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Antihypertensive treatment, high triglycerides, and low high-density lipoprotein cholesterol and risk of ischemic heart disease mortality: a 16-year follow-up in the Copenhagen male study.
Metab Syndr Relat Disord 2010; 8(3):215-22MS

Abstract

OBJECTIVE

The aim of this study was to test the hypothesis that metabolic syndrome dyslipidemia is a major risk factor for ischemic heart disease (IHD) mortality among men taking antihypertensive medication.

METHODS

This was a 16-year follow up of 2,986 men 53-75 years old without overt cardiovascular disease; 357 men used antihypertensive medicine. Potential risk factors were type of baseline medication, blood pressure, diabetes, fasting serum triglycerides (TG), high-density lipoprotein (HDL-C) and total cholesterol, glucosuria, electrocardiogram (ECG) changes, cancer history, body mass index, alcohol and tobacco use, leisure time physical activity, social class, and age. The main outcome was IHD mortality.

RESULTS

Men treated for hypertension had a two-fold higher cumulative incidence of IHD mortality during the follow up compared to other men (12.0% vs, 5.8%). Dyslipidemia was defined as TG >or=1.70 mmol/L or HDL-C <or=1.03 mmol/L. Among men without any dyslipidemia (n = 159 or 46%), in Cox analysis adjusted for age only, the hazard ratio (HR) with 95% confidence interval (CI) for IHD mortality was 1.2 (0.6-2.3) compared to untreated normotensives (n = 1,953). Among men with one dyslipidemia (n = 116 or 34%) HR was 2.2 (1.2-4.0), and among men with combined dyslipidemia (n = 71 or 20%) HR was 6.0 (3.5-10.2). Adjustment for relevant confounders attenuated the three HRs to 0.8 (0.4-1.7), 1.6 (0.9-3.1), and 4.5 (2.5-8.2), respectively. Measured blood pressure was not associated with IHD mortality risk among men on antihypertensive medication.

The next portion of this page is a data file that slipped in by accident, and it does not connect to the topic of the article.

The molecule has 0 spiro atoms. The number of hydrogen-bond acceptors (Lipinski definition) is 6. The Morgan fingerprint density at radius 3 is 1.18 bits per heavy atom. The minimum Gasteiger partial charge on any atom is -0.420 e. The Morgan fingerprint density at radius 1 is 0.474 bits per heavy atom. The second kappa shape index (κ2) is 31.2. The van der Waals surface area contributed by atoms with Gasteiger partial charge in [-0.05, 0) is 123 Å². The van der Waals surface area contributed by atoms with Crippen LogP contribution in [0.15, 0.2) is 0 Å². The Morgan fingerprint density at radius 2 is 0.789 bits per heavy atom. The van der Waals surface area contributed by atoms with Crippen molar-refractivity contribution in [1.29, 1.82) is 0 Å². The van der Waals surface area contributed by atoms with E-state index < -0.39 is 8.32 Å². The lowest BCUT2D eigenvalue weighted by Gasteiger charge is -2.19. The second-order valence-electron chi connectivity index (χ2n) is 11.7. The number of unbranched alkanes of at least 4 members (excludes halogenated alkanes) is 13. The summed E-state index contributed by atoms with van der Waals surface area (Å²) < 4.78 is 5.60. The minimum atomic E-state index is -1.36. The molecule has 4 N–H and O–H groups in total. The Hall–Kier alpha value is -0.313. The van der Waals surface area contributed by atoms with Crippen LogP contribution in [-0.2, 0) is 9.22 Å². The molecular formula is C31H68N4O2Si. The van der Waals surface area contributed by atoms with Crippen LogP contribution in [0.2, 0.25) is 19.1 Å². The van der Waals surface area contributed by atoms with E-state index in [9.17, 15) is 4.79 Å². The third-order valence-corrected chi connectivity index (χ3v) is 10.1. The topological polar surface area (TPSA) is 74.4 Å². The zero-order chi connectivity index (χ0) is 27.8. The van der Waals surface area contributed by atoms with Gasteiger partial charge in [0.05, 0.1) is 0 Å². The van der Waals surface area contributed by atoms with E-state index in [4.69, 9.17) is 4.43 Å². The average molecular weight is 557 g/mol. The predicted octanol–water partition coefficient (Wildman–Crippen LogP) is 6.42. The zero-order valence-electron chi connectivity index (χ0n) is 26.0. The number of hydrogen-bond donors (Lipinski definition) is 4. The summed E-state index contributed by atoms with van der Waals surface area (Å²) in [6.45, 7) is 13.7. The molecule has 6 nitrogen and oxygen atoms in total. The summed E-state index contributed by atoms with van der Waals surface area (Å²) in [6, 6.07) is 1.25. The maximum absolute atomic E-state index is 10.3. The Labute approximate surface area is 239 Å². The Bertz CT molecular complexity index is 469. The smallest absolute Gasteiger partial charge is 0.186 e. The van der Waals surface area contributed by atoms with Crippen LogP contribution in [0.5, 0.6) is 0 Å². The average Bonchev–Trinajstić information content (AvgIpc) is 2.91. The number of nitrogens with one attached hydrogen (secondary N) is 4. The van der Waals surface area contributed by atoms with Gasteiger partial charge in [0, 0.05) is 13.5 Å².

CONCLUSIONS

TG and HDL-C dyslipidemia were strong effect modifiers. Men on antihypertensive medication had no increased risk of IHD mortality compared to untreated normotensive men, provided they were free from high TG and low HDL-C dyslipidemia.